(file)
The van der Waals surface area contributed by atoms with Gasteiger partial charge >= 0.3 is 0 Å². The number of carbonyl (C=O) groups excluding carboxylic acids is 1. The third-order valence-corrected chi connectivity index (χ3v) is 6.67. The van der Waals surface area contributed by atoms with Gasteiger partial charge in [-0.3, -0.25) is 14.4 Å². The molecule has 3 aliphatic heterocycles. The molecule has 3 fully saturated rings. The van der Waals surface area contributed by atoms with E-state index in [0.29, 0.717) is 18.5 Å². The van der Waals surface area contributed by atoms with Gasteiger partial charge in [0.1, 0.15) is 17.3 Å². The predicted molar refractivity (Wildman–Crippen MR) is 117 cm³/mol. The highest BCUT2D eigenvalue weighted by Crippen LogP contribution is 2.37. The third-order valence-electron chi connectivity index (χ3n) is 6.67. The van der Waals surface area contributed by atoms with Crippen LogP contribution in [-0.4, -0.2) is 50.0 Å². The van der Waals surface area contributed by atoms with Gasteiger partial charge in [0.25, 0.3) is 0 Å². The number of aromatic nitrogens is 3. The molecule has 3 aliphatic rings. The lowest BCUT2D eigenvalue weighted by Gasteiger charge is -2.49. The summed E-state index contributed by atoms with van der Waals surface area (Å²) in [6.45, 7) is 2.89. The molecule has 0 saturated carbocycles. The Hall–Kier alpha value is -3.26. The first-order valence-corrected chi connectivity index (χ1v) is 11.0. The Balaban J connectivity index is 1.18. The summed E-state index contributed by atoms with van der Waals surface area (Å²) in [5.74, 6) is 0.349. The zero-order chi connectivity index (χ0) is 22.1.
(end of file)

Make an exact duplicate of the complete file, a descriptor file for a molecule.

The van der Waals surface area contributed by atoms with Gasteiger partial charge >= 0.3 is 0 Å². The number of carbonyl (C=O) groups excluding carboxylic acids is 1. The third-order valence-corrected chi connectivity index (χ3v) is 6.67. The van der Waals surface area contributed by atoms with Gasteiger partial charge in [-0.3, -0.25) is 14.4 Å². The molecule has 3 aliphatic heterocycles. The molecule has 3 fully saturated rings. The van der Waals surface area contributed by atoms with E-state index in [0.29, 0.717) is 18.5 Å². The van der Waals surface area contributed by atoms with Gasteiger partial charge in [0.1, 0.15) is 17.3 Å². The predicted molar refractivity (Wildman–Crippen MR) is 117 cm³/mol. The highest BCUT2D eigenvalue weighted by Crippen LogP contribution is 2.37. The third-order valence-electron chi connectivity index (χ3n) is 6.67. The van der Waals surface area contributed by atoms with Crippen LogP contribution in [-0.4, -0.2) is 50.0 Å². The van der Waals surface area contributed by atoms with Gasteiger partial charge in [0.25, 0.3) is 0 Å². The number of aromatic nitrogens is 3. The molecule has 3 aliphatic rings. The lowest BCUT2D eigenvalue weighted by Gasteiger charge is -2.49. The summed E-state index contributed by atoms with van der Waals surface area (Å²) in [6.45, 7) is 2.89. The molecule has 0 saturated carbocycles. The Hall–Kier alpha value is -3.26. The first-order valence-corrected chi connectivity index (χ1v) is 11.0. The Balaban J connectivity index is 1.18. The summed E-state index contributed by atoms with van der Waals surface area (Å²) in [5.74, 6) is 0.349. The zero-order chi connectivity index (χ0) is 22.1.